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A radio-frequency mosfet driver by A.J. Swart, H.C. vZ. Pienaar and M.J. Case
Abstract: High power MOSFETS have become synonymous with power electronics applications. The ability of high power MOSFETS to act as a switch makes it the ideal switching device, where maximum voltage and zero current must occur when the device is open. When closed, the MOSFET must allow maximum current to fl ow with zero voltage across it [1] [2] [3]. This technique of switching between maximum and zero voltage across the high power MOSFET is readily achieved at frequencies below 1 MHz. Raising the frequency to within the radio-frequency range presents numerous challenges, as high power MOSFETS tend to have a frequency cut-off point. This paper attempts to address the switching habits and limits of high power MOSFETS within the radio-frequency range by means of computer simulation and experimental verifi cation.
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A design of a frequency hopping spread spectrum tranciever for CDMA2000 systems by H.R. Swanepoel and S. Sinha
Abstract: This paper presents an integrated frequency hopped transceiver based on a subset of the cdma2000 network specifications. The circuit consists of a phase locked loop (PLL) that generates the hopping carriers, local oscillators (LOs) that generate GHz range carrier frequencies, and a series of mixers. It accepts input data in frequency shift keyed (FSK) format, and also outputs received data in FSK format.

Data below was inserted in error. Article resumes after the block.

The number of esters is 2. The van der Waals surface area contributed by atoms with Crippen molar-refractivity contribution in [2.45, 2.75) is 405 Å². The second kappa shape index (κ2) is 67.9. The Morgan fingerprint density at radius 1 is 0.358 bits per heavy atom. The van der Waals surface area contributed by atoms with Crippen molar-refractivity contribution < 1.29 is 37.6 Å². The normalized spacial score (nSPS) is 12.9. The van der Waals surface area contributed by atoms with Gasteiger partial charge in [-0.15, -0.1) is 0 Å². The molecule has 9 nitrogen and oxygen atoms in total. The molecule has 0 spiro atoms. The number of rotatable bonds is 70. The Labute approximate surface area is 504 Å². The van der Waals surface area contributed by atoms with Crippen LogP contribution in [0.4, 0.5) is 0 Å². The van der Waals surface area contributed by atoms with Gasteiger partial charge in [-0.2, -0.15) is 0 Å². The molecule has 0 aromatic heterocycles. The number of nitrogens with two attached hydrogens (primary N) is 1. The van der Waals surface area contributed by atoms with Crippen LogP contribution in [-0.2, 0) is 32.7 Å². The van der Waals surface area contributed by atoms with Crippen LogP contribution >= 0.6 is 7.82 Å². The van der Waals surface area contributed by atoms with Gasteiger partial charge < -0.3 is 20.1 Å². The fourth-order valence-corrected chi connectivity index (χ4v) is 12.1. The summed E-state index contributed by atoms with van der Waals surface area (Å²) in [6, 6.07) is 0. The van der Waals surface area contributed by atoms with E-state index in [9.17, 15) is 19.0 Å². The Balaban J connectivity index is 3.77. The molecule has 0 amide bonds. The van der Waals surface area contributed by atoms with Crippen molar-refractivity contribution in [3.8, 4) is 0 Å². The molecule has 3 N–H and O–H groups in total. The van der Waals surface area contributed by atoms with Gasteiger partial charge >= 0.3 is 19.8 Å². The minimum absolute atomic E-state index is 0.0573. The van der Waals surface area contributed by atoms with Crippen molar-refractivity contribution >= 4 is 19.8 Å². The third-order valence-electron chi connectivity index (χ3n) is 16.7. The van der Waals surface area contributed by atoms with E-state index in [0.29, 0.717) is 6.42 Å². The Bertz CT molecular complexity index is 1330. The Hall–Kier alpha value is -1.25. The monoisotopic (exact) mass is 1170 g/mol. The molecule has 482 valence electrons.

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Optomised asynchronous timing for superconductive digital circuits by H.R. Gerber, C.J. Fourie and W.J. Perold
Abstract: Rapid Single Flux Quantum (RSFQ) logic is a digital circuit technology that in recent years has presented itself as an alternative to semiconductors in the application of ultra high speed, very low power applications. The optimal timing of digital circuits operating at hundreds of Gigahertz is still a complex problem for both RSFQ and semiconductor technologies. The fact that most RSFQ gates require a clock signal to function makes this even more complex. Various RSFQ timing schemes have been adapted from semiconductor design methodologies, and some have been designed specifically for RSFQ. Currently, synchronous clocking schemes outperform other schemes, but with the scale of RSFQ circuits ever increasing, the proper use of timing schemes are becoming more crucial. This paper describes a new asynchronous self-timing scheme where the details of clock distribution and clocking are built into the logic gates. Tests were done on the newly developed asynchronous logic gates and a asynchronous full adder was implemented and tested.